Step 5. Install the door sweep
Slide the U-shape bottom door sweep into place. If you set it incorrectly, the pilot holes you made should sit flush with the holes on the sweep. Attach the screws and screw them into place using your drill or a screwdriver. Make sure you don’t overtighten the screws or you’ll end up stripping the screw hole. The screws should be snug and not overtight.
Step 6. Test the new door sweep
Finally, test how the new door sweep is working. Try opening and closing your door and see it moves freely. Also, check that the sweep makes a tight seal with your door threshold. Some sweeps can have a seal as strong as garage door seals.
If everything is good and the door isn’t dragging when closing or opening, you’re done installing the bottom door sweep!
How to install shower door sweep?
A shower door sweep is crucial in that helps keep the water inside from leaking out whenever your shower is running. If you notice that your current sweep is becoming ineffective, you’ll need to replace the shower sweep with a new one. The same goes for a new shower. You need to equip it with a sweep to keep water from getting out.
Since shower doors are mostly glass, you might wonder how you should go about the installation.
Here is our full guide on how to install a shower door sweep:
Step 1. Remove the old sweep
if you’re replacing an old sweep, then you should the process by removing it to allow you to install the new model. if you’re installing a sweep on your shower door for the first time, skip this step.
To remove the old, first study how it is held in place. If it is glued down to the bottom of the door, simply grab one of the ends of the sweep and then firmly pull it away from the shower door until all it becomes loose. If it is connected to the base of shower door track, then you’ll need to unscrew it first for easy removal.
Step 2. Clean the door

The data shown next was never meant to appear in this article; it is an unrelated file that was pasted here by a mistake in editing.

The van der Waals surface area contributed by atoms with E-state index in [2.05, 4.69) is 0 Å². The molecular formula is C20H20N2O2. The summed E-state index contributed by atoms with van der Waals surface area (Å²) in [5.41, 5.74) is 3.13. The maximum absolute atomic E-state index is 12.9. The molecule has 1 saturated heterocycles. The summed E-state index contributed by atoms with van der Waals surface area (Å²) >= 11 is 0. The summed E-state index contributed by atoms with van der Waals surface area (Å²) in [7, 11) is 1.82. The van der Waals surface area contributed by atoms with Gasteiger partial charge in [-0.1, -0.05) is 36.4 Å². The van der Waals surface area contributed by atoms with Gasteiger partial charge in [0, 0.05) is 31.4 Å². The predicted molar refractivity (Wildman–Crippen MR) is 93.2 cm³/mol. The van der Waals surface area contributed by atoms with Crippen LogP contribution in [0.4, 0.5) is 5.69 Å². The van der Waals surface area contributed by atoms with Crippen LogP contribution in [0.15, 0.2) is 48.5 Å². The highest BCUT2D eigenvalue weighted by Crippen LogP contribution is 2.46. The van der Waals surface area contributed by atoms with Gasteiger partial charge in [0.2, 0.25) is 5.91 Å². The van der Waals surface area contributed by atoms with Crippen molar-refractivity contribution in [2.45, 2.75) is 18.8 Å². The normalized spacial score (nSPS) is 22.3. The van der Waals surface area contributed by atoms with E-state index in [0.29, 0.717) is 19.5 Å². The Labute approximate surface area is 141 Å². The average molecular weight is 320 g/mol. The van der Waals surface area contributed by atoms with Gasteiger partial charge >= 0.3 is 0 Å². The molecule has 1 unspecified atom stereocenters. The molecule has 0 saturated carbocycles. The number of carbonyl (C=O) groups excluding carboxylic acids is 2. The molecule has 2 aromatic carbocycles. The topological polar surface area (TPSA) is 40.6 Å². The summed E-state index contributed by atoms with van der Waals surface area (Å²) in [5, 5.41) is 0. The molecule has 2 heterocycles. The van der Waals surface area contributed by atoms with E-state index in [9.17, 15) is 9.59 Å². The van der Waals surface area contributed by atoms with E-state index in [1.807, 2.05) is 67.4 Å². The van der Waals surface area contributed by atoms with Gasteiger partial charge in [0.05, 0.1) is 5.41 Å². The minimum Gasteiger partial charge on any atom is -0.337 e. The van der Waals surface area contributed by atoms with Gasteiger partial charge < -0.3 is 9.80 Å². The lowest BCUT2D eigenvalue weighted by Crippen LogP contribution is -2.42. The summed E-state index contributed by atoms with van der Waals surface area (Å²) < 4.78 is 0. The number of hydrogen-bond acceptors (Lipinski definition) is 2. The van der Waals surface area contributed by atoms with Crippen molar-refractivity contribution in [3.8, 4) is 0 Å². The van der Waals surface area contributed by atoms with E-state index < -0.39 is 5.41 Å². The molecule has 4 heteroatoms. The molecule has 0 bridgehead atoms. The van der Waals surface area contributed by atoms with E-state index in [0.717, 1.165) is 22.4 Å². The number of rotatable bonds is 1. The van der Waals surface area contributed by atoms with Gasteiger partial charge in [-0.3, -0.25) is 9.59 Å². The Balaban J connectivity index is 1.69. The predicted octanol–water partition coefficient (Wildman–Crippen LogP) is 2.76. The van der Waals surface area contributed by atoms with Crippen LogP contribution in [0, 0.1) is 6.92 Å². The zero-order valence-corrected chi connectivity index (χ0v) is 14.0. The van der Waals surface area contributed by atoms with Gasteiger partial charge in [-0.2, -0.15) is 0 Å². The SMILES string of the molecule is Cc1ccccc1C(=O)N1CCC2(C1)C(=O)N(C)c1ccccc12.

Once the old door sweep is out, you would want to clean the door’s glass edge to remove any dirt and residue that affect the sticking power of the new sweep.
A glass-friendly scrapper will help you easily get rid of the residue and dirt. Afterward, clean with a glass cleaner of your choice with a soft cloth. Finally, wipe it dry.
Step 3. Measure the door
Now you want to measure the side of the door to enable you to get a new sweep that will fit it well. if you don’t have an idea how to go about it, you can measure the size of the old sweep to get the ideal size for your new sweep.
Make sure the new sweep has the same length and height as the old one to ensure it will easily fit in place when you finally install it.
Step 4. Install the new door sweep
Put the new sweep into your shower door base. It should fit snugly and form an airtight seal that keeps running water from leaking out through the bottom of your shower door.
If your new sweep sticks during installation or proves too tight to fit into your shower door, lubricating it with petroleum jelly will help ease things up.
Also, if the new sweep becomes too long for your door, use a pair of scissors to adjust its size for a perfect fit.
How to install self-adhesive door sweep?
As we said earlier, a self-adhesive door sweep comes with an adhesive backing and is probably the easiest sweep to install into the bottom of your door. You simply peel off the backing to expose the adhesive part and then stick it to your door.
Here are the steps to follow when installing a self-adhesive sweep:
What you’ll need:
- self-adhesive sweep
- tape measure
Step 1. Use a tape measure to get the width of the door you want to arm with the adhesive door sweep
Step 2. Clean the door frame. A cleaning detergent, a bucket of clean water, and a piece of cloth are all you need for cleaning the door frame. The aim is to get rid of all the grime and dirt on the door that can hinder your door sweep from sticking correctly.